New trains rolling through Tallinn

To improve the comfort, speed and frequency of train journeys in Tallinn, at the same time reducing detrimental effects on the environment, this project will replace 40-year-old electric trains that are coming to the end of their useful economic life.

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A total of 18 electric multiple units will be procured, along with diagnostic equipment for maintenance and repairs, all contributing to an anticipated 30% fall in energy use. With greater access for passengers, with reduced mobility and more frequent services, the number of commuters is expected to increase by 21%.

Out with the old 

National authorities in Estonia have decided to replace the current stock, which despite upgrades in the past are nearing the end of their life. Furthermore, their energy efficiency is low and maintenance costs high. Between 2013 and 2017, all existing trains should be scrapped.

Elektriraudtee AS is the government-own company that provides passenger rail services on the 131.6 km electrified rail network around Tallinn. In 2008, 1.35 million train-km were travelled, with 3.28 million passengers on board. Following completion of this project, the number of passengers in 2020 is forecast to be 4.71 million.

On track to faster journeys

Elektriraudtee AS will acquire 18 environment-friendly, electric multiple units that comply with modern European requirements. The units consist of passenger carriages with traction motors incorporated within one or a number of the carriages. The units can be steered from both ends and also joined to each another, offering flexibility for peak times. Diagnostic equipment for operating and maintaining the trains will also be procured.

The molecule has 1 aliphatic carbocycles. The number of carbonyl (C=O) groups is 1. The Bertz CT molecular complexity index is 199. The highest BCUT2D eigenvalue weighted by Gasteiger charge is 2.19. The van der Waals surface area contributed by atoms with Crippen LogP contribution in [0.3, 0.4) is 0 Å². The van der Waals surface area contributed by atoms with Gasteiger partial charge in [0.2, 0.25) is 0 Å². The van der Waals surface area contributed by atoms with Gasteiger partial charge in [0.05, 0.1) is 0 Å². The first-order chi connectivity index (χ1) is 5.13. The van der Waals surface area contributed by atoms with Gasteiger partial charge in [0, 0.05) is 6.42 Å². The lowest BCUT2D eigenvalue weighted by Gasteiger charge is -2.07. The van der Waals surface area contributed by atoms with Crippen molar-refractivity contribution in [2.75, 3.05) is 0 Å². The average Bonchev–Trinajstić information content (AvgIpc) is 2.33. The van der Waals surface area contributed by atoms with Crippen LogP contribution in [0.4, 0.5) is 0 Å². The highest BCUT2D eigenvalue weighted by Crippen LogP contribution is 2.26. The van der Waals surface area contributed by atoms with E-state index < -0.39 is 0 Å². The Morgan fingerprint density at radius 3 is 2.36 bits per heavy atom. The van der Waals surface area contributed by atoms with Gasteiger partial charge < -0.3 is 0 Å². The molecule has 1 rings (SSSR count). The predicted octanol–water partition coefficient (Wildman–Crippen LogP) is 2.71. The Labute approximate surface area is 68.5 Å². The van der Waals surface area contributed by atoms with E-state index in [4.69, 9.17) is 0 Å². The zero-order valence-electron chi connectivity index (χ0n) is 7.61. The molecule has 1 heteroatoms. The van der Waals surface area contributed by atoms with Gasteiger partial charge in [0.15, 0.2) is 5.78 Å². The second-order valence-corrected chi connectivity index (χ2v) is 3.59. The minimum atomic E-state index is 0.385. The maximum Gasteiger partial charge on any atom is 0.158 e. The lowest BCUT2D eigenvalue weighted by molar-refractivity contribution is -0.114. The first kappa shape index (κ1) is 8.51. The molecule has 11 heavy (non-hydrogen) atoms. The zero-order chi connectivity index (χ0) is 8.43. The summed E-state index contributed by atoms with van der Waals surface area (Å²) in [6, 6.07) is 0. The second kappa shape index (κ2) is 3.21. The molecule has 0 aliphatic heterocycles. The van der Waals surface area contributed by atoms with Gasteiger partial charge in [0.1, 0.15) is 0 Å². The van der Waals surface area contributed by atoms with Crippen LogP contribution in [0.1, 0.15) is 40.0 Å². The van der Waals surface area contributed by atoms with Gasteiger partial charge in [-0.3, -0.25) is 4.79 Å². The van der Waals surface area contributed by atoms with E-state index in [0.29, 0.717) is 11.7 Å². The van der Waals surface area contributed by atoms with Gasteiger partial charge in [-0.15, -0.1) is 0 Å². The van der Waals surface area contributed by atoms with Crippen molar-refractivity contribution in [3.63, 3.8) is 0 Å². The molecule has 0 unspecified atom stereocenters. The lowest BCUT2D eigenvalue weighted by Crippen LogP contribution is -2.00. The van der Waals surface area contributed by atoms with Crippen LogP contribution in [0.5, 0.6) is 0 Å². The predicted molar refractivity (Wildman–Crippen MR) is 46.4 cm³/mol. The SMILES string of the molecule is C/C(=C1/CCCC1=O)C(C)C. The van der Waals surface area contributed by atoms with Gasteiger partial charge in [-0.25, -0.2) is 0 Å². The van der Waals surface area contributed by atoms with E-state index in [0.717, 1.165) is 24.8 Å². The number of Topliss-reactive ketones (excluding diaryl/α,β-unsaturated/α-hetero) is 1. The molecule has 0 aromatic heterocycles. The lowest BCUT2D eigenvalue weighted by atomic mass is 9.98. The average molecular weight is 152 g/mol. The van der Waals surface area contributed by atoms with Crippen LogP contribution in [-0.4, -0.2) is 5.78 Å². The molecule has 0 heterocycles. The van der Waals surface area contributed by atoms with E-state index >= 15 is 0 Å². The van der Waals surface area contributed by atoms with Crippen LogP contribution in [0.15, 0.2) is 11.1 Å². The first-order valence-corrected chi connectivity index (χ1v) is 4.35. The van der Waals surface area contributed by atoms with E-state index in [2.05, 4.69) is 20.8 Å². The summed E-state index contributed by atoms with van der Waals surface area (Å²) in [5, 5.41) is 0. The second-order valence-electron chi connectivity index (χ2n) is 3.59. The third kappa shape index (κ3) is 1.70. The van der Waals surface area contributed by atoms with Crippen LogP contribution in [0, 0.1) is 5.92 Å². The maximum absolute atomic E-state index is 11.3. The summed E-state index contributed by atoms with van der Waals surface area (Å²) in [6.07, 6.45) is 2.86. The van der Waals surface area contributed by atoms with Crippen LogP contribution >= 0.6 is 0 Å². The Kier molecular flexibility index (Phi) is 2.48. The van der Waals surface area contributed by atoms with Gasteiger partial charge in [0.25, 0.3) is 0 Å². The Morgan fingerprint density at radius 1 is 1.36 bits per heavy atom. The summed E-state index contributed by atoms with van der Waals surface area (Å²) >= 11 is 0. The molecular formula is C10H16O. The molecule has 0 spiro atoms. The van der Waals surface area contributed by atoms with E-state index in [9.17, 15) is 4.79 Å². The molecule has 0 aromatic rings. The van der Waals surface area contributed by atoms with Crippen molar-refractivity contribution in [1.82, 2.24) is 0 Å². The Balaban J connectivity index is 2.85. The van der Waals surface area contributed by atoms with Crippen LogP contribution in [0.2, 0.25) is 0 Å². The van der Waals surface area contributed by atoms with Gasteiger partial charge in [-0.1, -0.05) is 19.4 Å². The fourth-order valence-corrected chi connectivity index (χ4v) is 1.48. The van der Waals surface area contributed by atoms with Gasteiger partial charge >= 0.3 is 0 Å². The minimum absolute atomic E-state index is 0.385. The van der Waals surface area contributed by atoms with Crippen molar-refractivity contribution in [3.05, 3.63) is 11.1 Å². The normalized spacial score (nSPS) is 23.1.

In total, there will be 60 railcars, and though the number of seats will not increase significantly, the frequency of travel will, by up to 62%. Time savings of between 8% and 12% will also be achieved, due mainly to faster acceleration speeds (up to 50%).

Clever system yields environmental gains

The units will use electro-dynamic braking systems where the braking energy can be reused, an improvement on the current system which uses cast iron brake shoes, emitting 76.8 tons of dust into the surrounding environment every year, including densely populated areas. The economic benefits of this are lower electric energy costs.

Furthermore, with more people attracted by the comfort, convenience, speed and frequency of the rail network, including better access for the disabled, electronic passenger information systems and wireless internet access, people should move from car and bus travel to rail, in turn leading to lower congestion and better air quality in Tallinn.

Draft date